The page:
Cost per click tends to increase around the holidays. This is because other companies are running more campaigns, which means you’ll need to bid higher for terms related to popular products.
In addition to raising your bids, create holiday-specific ads to target holiday shoppers looking for presents or, for example, winter weather gear.
However, the winter holidays are not the only time spending increases (though it is the most obvious.) Make plans to ramp spending up during other holidays important in your industry, which might include the back to school season, Valentine’s Day, Mother’s Day, Father’s Day, or Memorial Day.
Most importantly— be sure to readjust ad spend after the holiday season passes to avoid wasting ad budget.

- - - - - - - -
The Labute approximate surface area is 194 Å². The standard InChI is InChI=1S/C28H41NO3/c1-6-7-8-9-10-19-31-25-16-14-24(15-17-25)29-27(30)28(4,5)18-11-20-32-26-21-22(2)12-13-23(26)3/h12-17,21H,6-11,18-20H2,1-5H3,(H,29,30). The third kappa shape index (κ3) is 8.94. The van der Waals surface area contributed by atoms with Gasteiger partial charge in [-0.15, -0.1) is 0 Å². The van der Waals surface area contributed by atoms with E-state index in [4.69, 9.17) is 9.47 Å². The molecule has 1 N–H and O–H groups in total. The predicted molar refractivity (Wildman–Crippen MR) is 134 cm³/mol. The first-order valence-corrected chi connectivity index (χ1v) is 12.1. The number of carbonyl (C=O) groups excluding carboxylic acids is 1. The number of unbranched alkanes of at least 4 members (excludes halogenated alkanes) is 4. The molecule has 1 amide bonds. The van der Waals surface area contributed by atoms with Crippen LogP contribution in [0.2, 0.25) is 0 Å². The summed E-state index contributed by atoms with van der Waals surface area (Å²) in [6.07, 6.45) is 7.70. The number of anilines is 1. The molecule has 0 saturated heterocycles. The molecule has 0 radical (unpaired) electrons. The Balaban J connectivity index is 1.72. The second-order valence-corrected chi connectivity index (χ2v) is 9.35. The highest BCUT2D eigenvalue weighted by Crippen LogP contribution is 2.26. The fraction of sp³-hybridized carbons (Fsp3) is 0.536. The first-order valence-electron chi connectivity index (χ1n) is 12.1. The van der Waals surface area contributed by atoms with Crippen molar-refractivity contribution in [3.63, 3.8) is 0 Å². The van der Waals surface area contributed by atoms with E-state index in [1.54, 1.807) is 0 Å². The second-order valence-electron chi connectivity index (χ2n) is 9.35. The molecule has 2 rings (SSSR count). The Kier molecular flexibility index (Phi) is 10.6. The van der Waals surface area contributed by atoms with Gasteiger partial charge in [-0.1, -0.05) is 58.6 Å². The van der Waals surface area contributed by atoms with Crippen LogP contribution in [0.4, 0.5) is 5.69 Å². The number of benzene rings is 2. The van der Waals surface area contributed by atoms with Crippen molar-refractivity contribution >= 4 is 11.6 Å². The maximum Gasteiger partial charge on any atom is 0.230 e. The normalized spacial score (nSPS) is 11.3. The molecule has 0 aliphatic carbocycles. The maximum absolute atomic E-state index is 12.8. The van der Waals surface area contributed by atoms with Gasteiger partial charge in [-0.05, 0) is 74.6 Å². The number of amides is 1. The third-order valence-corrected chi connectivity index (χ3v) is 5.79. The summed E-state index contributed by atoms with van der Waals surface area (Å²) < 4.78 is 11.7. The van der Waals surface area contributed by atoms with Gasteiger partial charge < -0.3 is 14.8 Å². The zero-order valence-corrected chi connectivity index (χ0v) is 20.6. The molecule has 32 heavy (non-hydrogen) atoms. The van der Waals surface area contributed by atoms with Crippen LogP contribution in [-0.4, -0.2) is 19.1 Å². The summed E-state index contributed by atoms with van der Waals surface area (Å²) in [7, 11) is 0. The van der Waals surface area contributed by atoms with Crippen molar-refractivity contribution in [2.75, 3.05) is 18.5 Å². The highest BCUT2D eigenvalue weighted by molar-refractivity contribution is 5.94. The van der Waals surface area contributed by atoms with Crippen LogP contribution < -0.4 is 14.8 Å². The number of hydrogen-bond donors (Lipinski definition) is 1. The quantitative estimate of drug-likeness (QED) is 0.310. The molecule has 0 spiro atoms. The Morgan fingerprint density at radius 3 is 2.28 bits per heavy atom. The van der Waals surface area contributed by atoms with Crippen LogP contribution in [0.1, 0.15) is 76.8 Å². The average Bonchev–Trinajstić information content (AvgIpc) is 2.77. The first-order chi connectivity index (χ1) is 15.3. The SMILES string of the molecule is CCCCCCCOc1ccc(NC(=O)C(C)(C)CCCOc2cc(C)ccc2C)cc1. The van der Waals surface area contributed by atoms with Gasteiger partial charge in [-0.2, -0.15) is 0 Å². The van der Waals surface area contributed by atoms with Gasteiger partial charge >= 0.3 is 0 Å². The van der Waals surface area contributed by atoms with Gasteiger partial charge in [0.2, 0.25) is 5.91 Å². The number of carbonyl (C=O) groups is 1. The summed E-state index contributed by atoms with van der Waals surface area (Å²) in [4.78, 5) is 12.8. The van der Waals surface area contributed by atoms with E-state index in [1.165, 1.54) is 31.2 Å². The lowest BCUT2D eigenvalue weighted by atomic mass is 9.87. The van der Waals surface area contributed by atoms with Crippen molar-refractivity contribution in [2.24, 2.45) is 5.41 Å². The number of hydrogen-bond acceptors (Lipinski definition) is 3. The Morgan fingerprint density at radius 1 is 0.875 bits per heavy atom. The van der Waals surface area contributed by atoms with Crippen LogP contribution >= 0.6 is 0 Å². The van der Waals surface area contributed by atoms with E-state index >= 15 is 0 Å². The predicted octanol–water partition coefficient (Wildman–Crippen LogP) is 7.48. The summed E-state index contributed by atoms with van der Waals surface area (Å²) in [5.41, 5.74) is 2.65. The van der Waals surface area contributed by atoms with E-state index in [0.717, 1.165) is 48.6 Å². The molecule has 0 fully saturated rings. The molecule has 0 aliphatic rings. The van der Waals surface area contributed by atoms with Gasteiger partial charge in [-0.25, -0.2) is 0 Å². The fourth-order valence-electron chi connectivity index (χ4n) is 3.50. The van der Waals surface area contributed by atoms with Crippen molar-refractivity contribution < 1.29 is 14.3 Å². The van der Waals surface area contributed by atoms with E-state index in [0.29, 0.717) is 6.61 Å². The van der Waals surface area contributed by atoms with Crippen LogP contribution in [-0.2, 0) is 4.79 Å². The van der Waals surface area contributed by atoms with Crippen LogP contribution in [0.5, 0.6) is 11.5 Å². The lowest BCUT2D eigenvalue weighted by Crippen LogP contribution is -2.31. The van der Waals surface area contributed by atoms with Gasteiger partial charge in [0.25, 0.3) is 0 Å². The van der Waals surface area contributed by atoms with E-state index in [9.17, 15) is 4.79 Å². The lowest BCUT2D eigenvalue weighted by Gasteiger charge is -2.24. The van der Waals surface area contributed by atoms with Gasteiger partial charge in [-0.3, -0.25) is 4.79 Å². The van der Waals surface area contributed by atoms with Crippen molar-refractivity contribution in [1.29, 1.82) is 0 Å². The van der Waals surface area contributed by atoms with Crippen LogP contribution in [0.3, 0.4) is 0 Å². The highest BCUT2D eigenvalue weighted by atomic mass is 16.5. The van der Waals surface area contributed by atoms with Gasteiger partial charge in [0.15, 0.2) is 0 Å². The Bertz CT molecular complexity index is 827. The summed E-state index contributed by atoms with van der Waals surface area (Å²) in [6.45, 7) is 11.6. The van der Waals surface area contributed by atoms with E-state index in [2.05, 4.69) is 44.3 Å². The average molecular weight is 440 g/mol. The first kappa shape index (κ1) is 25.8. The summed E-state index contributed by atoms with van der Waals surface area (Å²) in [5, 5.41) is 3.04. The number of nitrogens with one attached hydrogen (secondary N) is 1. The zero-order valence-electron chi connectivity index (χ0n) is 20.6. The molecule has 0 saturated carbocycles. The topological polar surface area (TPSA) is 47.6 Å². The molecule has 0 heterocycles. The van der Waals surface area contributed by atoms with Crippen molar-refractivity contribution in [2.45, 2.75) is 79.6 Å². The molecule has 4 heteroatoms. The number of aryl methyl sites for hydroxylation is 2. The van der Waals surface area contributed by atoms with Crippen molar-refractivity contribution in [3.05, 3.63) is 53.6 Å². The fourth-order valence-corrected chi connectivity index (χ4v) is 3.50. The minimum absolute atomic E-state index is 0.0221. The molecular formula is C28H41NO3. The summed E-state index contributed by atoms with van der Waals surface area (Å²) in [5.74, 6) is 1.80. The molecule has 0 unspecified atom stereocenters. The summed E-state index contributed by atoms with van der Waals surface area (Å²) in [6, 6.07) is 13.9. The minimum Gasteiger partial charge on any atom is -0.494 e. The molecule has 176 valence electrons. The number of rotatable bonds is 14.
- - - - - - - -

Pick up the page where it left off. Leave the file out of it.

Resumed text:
Focus on High AOV (Average Order Value)
Many ecommerce brands focus their Google Ads on gaining new customers–which can be critical in the competitive online shopping world.
However, on average, ecommerce businesses spend $45.27 on Google Paid Search Campaigns to gain just one customer.
To make the most of ad spend, it can be far more cost-effective to aim at increasing your AOV, which is the average amount each customer spends per transaction at your store.
Calculate your company’s average order value using this formula:
Total Revenue / Number of Orders = AOV (average order value)
To increase AOV, you’ll need to convince customers to add more items to their order or select more expensive items. There are several strategies you can employ to increase your AOV through Google Ads.